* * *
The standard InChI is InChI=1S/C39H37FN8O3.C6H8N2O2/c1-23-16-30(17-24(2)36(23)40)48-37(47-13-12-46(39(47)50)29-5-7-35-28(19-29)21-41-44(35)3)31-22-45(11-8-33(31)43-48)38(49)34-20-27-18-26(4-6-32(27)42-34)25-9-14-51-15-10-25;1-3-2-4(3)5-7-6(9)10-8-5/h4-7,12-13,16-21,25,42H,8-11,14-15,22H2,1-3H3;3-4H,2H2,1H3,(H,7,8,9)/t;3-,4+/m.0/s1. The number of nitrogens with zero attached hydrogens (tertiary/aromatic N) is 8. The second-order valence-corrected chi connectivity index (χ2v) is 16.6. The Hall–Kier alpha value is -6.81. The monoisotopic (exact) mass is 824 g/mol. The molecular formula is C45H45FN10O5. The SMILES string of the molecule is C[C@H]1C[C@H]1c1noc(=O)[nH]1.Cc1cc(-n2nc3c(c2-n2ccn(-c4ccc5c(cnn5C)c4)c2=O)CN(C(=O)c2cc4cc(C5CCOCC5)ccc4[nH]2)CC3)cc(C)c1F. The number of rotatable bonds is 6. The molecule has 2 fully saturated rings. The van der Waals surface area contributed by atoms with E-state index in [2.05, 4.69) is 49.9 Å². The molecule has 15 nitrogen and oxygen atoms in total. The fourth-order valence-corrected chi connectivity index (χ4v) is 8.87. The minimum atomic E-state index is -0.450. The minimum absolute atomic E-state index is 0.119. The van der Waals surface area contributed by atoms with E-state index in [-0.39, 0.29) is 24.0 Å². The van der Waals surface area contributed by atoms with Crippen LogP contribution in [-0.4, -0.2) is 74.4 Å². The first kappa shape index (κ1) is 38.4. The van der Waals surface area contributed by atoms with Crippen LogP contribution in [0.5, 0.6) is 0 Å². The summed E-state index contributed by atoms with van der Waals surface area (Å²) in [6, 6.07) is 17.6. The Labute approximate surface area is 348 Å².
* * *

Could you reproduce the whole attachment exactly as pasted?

The standard InChI is InChI=1S/C39H37FN8O3.C6H8N2O2/c1-23-16-30(17-24(2)36(23)40)48-37(47-13-12-46(39(47)50)29-5-7-35-28(19-29)21-41-44(35)3)31-22-45(11-8-33(31)43-48)38(49)34-20-27-18-26(4-6-32(27)42-34)25-9-14-51-15-10-25;1-3-2-4(3)5-7-6(9)10-8-5/h4-7,12-13,16-21,25,42H,8-11,14-15,22H2,1-3H3;3-4H,2H2,1H3,(H,7,8,9)/t;3-,4+/m.0/s1. The number of nitrogens with zero attached hydrogens (tertiary/aromatic N) is 8. The second-order valence-corrected chi connectivity index (χ2v) is 16.6. The Hall–Kier alpha value is -6.81. The monoisotopic (exact) mass is 824 g/mol. The molecular formula is C45H45FN10O5. The SMILES string of the molecule is C[C@H]1C[C@H]1c1noc(=O)[nH]1.Cc1cc(-n2nc3c(c2-n2ccn(-c4ccc5c(cnn5C)c4)c2=O)CN(C(=O)c2cc4cc(C5CCOCC5)ccc4[nH]2)CC3)cc(C)c1F. The number of rotatable bonds is 6. The molecule has 2 fully saturated rings. The van der Waals surface area contributed by atoms with E-state index in [2.05, 4.69) is 49.9 Å². The molecule has 15 nitrogen and oxygen atoms in total. The fourth-order valence-corrected chi connectivity index (χ4v) is 8.87. The minimum atomic E-state index is -0.450. The minimum absolute atomic E-state index is 0.119. The van der Waals surface area contributed by atoms with E-state index in [-0.39, 0.29) is 24.0 Å². The van der Waals surface area contributed by atoms with Crippen LogP contribution in [-0.4, -0.2) is 74.4 Å². The first kappa shape index (κ1) is 38.4. The van der Waals surface area contributed by atoms with Crippen LogP contribution in [0.5, 0.6) is 0 Å². The summed E-state index contributed by atoms with van der Waals surface area (Å²) in [6, 6.07) is 17.6. The Labute approximate surface area is 348 Å².